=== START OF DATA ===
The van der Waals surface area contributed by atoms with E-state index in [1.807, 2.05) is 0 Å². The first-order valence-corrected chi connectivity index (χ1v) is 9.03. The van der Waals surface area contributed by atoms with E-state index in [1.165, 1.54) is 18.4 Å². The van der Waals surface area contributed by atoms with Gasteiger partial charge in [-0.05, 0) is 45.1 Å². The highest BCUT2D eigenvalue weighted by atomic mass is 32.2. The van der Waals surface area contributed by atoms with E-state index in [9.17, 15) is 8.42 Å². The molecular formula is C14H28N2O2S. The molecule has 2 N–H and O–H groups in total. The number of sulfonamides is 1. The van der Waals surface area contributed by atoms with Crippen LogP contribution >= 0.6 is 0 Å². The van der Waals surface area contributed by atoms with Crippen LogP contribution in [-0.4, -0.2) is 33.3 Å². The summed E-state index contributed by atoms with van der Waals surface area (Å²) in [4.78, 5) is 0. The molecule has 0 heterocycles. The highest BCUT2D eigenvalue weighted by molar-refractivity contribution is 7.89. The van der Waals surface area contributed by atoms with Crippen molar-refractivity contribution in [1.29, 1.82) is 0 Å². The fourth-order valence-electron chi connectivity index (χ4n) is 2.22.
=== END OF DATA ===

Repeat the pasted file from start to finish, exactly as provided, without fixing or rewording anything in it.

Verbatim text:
The van der Waals surface area contributed by atoms with E-state index in [1.807, 2.05) is 0 Å². The first-order valence-corrected chi connectivity index (χ1v) is 9.03. The van der Waals surface area contributed by atoms with E-state index in [1.165, 1.54) is 18.4 Å². The van der Waals surface area contributed by atoms with Gasteiger partial charge in [-0.05, 0) is 45.1 Å². The highest BCUT2D eigenvalue weighted by atomic mass is 32.2. The van der Waals surface area contributed by atoms with E-state index in [9.17, 15) is 8.42 Å². The molecular formula is C14H28N2O2S. The molecule has 2 N–H and O–H groups in total. The number of sulfonamides is 1. The van der Waals surface area contributed by atoms with Crippen LogP contribution >= 0.6 is 0 Å². The van der Waals surface area contributed by atoms with Crippen LogP contribution in [-0.4, -0.2) is 33.3 Å². The summed E-state index contributed by atoms with van der Waals surface area (Å²) in [4.78, 5) is 0. The molecule has 0 heterocycles. The highest BCUT2D eigenvalue weighted by molar-refractivity contribution is 7.89. The van der Waals surface area contributed by atoms with Crippen molar-refractivity contribution in [1.29, 1.82) is 0 Å². The fourth-order valence-electron chi connectivity index (χ4n) is 2.22.